Gerald Ratner: ‘I don’t assume it’s proper that there’s such a stigma hooked up to failure. It’s a British illness’

Welcome to Small Business Snippets, the podcast from SmallBusiness.co.uk. Today’s guest is Gerald Ratner, author, motivational speaker and businessman.

We discuss the decline of the high street and how Gerald reinvented himself after one of the biggest setbacks of his career.

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  • Pub owner and bartender on Channel 4’s First Dates, Merlin Griffiths
  • Founder and chairman of Pimlico (formerly Pimlico Plumbers), Charlie Mullins
  • Retail expert and former Dragon, Theo Paphitis
  • Author and boardroom expert, John Tusa
  • Digital guru and investor, Sherry Coutu
  • Entrepreneur and former Dragon, Rachel Elnaugh
  • Businesswoman and Dragon, Deborah Meaden
  • Entrepreneur and The Apprentice 2005 candidate, Tim Campbell
  • Gousto CEO, Timo Boldt
  • Entrepreneur and The Apprentice 2018 candidate, Jackie Fast
  • Investor and former Dragon, Piers Linney
  • Investment fund manager, Nicola Horlick
  • Supermodel turned entrepreneur, Caprice

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Would you prefer to read Gerald Ratner’s podcast interview instead?

Hello and welcome to Small Business Snippets, the podcast from smallbusiness.co.uk. I’m your host, Tim Adler.

Today we have as our guest author, motivational speaker and businessman, Gerald Ratner. Gerald inherited his father’s jewellery business in 1984. Within six years, he turned a small retailer into a multi-million-pound empire. Every British high street seemed to have a Ratners in the 1980s. I myself remember buying a snazzy gilt tie clip from Ratners as a teenager.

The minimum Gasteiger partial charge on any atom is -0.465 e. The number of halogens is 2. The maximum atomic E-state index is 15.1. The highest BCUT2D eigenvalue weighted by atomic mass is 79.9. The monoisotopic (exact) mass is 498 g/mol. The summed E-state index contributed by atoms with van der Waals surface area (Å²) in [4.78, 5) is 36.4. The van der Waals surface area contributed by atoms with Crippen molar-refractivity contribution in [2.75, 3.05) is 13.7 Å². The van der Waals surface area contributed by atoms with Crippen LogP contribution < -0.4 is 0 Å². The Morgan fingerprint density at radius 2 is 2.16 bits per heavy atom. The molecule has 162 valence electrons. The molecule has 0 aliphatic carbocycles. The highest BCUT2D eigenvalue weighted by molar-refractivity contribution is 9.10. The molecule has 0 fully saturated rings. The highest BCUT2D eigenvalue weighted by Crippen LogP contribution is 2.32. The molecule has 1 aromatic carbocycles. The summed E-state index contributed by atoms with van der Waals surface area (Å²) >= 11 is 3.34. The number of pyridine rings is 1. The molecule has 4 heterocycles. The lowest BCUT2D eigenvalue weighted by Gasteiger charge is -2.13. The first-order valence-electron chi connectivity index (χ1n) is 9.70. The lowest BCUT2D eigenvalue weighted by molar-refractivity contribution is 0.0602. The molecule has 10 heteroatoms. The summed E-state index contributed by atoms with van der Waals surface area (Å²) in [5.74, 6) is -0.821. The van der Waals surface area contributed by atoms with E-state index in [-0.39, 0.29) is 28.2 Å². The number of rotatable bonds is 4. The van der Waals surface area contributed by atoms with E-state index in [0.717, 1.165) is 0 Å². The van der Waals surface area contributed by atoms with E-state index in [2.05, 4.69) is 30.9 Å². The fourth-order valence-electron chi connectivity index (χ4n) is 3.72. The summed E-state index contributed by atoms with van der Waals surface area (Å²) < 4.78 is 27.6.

Gerald made Ratners so successful that it seemed that every British high street had one of his stores, or one of the associated companies he had bought up, H Samuel or Ernest Jones. Ratner seemed the quintessential 80s British success story, which saw Gerald mixing with Margaret Thatcher, until one fateful day in April 1991. When he was guest speaker at the Institute of Directors, he addressed 6,000 businesspeople and journalists at the Royal Albert Hall. In a moment of what can only be described as hubris, Gerald managed to undo not only his entire life, but his empire, in less than ten seconds.

Gerald was describing how his company sold a cut-glass sherry decanter for just £4.95. ‘People say to me, “How can you sell this for such a low price? I say because it’s total crap.”’ Ignoring the maxim that if you’re in a hole, stop digging, Gerald went on to say that his company sold a pair of gold earrings for less than £1. ‘Some people say that’s even cheaper than a prawn sandwich from Marks and Spencer. I have to say that the sandwich will probably last longer.’

Now, this got an enormous laugh in the Royal Albert Hall that afternoon, but the next day, the tabloids eviscerated him. Now I have to disclose some tiny sliver of connection to this moment, as my wife worked on Gerald’s PR account, and I remember the panic which went on in her office the next day, how Gerald was pushed onto TV for a mea culpa interview with Terry Wogan, but the damage had been done.

Shares in Ratners lost £500m within a few days, 2,500 shops had to shut and Gerald was left both clinically depressed and ousted from his own family business. But in a lesson to us all in resilience and reinvention, Gerald bounced back as a health club owner, which has sold for nearly £4m in 2001, before launching an online jewellery business.

Gerald has reinvented himself multiple times throughout his life, from jeweller to gym owner to online retailer, and now to public speaker and author.

Last month, Gerald had a new book out: Reinvent Yourself: A Brand New Guide for Reinventing Your Life. How to Be Successful, Achieve Your Potential, and Create Lasting Opportunity for Business Success.